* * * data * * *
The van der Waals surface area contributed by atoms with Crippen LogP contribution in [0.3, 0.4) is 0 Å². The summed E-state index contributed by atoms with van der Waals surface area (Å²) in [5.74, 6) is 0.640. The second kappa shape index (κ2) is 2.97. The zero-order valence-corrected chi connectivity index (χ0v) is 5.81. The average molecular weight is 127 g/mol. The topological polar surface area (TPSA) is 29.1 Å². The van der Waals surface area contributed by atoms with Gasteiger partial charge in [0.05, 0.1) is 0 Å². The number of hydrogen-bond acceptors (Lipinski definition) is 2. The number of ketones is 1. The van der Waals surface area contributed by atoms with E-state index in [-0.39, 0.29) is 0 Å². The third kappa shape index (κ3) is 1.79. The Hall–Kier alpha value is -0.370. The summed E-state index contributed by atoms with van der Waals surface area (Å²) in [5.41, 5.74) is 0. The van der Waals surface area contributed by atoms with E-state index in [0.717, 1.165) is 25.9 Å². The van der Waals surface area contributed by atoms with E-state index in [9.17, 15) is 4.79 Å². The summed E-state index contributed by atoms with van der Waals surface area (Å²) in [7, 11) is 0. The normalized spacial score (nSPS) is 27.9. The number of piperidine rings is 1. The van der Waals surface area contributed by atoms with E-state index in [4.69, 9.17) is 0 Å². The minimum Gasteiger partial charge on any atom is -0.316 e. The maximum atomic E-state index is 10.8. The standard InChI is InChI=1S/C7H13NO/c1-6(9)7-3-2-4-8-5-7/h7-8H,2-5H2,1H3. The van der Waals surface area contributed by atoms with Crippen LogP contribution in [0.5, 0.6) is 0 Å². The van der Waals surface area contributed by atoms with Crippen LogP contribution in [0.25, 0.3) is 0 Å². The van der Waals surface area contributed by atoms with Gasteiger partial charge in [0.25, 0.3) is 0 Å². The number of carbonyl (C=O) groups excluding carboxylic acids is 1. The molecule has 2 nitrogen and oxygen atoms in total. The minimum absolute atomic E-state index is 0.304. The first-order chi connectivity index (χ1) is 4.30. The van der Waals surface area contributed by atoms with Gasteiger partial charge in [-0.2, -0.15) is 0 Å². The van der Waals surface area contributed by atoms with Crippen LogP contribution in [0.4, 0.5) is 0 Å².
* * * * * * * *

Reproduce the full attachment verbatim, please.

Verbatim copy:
The van der Waals surface area contributed by atoms with Crippen LogP contribution in [0.3, 0.4) is 0 Å². The summed E-state index contributed by atoms with van der Waals surface area (Å²) in [5.74, 6) is 0.640. The second kappa shape index (κ2) is 2.97. The zero-order valence-corrected chi connectivity index (χ0v) is 5.81. The average molecular weight is 127 g/mol. The topological polar surface area (TPSA) is 29.1 Å². The van der Waals surface area contributed by atoms with Gasteiger partial charge in [0.05, 0.1) is 0 Å². The number of hydrogen-bond acceptors (Lipinski definition) is 2. The number of ketones is 1. The van der Waals surface area contributed by atoms with E-state index in [-0.39, 0.29) is 0 Å². The third kappa shape index (κ3) is 1.79. The Hall–Kier alpha value is -0.370. The summed E-state index contributed by atoms with van der Waals surface area (Å²) in [5.41, 5.74) is 0. The van der Waals surface area contributed by atoms with E-state index in [0.717, 1.165) is 25.9 Å². The van der Waals surface area contributed by atoms with E-state index in [9.17, 15) is 4.79 Å². The summed E-state index contributed by atoms with van der Waals surface area (Å²) in [7, 11) is 0. The normalized spacial score (nSPS) is 27.9. The number of piperidine rings is 1. The van der Waals surface area contributed by atoms with E-state index in [4.69, 9.17) is 0 Å². The minimum Gasteiger partial charge on any atom is -0.316 e. The maximum atomic E-state index is 10.8. The standard InChI is InChI=1S/C7H13NO/c1-6(9)7-3-2-4-8-5-7/h7-8H,2-5H2,1H3. The van der Waals surface area contributed by atoms with Crippen LogP contribution in [0.5, 0.6) is 0 Å². The van der Waals surface area contributed by atoms with Crippen LogP contribution in [0.25, 0.3) is 0 Å². The van der Waals surface area contributed by atoms with Gasteiger partial charge in [0.25, 0.3) is 0 Å². The number of carbonyl (C=O) groups excluding carboxylic acids is 1. The molecule has 2 nitrogen and oxygen atoms in total. The minimum absolute atomic E-state index is 0.304. The first-order chi connectivity index (χ1) is 4.30. The van der Waals surface area contributed by atoms with Gasteiger partial charge in [-0.2, -0.15) is 0 Å². The van der Waals surface area contributed by atoms with Crippen LogP contribution in [0.4, 0.5) is 0 Å².